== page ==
Ford's (F) next SUV, Mustang Mach-E, will be available in standard and extended-range battery variants with either a rear-wheel or an all-wheel drive.
Ford's new all-electric Mustang is a crossover SUV that the company hopes is as fun to drive as a muscle car. It's an existential crisis on wheels.
The future of Ford Motor Company has finally arrived, with the company’s first mass-produced all-electric vehicle debuting in an airport hangar across the street from Tesla headquarters.
Ford finally lifted the curtain on its Mustang Mach-E, with its first all-electric SUV turning heads on Sunday at the Los Angeles Auto Show press days. And Elon Musk seems to be genuinely happy for the company.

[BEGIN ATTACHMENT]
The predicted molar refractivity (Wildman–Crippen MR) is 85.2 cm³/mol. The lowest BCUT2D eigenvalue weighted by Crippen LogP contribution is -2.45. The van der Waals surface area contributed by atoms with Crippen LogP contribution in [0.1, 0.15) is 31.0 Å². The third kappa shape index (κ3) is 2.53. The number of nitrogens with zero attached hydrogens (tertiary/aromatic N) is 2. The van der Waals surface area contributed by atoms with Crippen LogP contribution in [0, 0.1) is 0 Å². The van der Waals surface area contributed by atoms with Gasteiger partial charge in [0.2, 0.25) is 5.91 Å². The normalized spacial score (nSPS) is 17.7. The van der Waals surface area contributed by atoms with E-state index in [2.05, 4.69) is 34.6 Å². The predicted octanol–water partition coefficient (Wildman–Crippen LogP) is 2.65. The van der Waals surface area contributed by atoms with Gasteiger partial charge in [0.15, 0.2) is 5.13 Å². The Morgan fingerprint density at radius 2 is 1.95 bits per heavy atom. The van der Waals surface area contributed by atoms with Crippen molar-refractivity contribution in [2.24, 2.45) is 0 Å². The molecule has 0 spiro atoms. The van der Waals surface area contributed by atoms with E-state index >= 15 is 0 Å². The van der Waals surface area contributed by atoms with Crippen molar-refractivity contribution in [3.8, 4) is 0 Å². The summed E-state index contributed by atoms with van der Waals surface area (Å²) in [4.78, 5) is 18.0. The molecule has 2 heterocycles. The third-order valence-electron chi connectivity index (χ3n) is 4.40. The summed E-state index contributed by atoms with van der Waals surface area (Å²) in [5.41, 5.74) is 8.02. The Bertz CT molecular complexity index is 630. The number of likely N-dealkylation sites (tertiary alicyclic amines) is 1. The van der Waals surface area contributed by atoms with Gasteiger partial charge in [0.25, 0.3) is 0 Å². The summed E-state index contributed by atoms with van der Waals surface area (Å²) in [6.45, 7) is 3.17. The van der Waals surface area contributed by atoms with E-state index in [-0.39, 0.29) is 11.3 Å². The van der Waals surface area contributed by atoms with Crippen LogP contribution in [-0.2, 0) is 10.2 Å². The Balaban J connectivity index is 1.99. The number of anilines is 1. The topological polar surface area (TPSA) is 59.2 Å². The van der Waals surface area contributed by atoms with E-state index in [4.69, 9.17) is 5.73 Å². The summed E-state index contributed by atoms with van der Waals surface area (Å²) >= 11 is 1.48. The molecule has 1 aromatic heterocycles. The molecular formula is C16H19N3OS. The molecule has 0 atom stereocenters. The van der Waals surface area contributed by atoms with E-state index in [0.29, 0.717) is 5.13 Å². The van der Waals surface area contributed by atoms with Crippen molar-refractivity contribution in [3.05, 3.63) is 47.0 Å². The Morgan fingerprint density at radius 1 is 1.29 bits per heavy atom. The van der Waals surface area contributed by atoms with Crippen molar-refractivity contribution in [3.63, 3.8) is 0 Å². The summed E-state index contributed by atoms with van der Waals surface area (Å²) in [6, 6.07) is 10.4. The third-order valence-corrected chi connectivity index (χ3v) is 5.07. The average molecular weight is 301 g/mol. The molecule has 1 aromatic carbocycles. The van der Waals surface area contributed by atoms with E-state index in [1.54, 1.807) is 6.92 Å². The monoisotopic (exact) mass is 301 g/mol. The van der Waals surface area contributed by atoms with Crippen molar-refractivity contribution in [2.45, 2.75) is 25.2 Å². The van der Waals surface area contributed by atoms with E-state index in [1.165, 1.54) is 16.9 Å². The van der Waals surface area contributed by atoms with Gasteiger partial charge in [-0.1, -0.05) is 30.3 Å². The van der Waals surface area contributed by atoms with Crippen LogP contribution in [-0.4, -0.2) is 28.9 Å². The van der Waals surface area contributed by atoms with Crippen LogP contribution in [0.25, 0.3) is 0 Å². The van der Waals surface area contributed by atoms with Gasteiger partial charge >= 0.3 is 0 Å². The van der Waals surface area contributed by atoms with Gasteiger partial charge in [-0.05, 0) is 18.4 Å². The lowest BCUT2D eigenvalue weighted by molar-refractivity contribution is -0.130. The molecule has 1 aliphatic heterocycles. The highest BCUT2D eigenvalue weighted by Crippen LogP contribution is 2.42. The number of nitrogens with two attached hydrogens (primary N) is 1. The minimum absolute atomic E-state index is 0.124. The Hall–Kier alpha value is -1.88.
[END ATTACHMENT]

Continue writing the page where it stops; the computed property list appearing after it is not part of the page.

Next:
Ford v Ferrari, which dominated the U.S. theatrical box office this week, tells the story of a 1966 competition. Ford, it seems, is now eager to start a new competition with another high-end maker of luxury vehicles: Tesla.
Borderlands is a weekly rundown of developments in the world of United States-Mexico cross-border trucking and trade. Ford Motor Company (NYSE: F) announced it would build its new 2021 Mustang Mach-E full-electric sport utility vehicle at a plant in Mexico, according to Reuters.
Ford customers can now visit the Mustang Mach-E reservation site to reserve their spot in line for the latest addition to the Mustang family.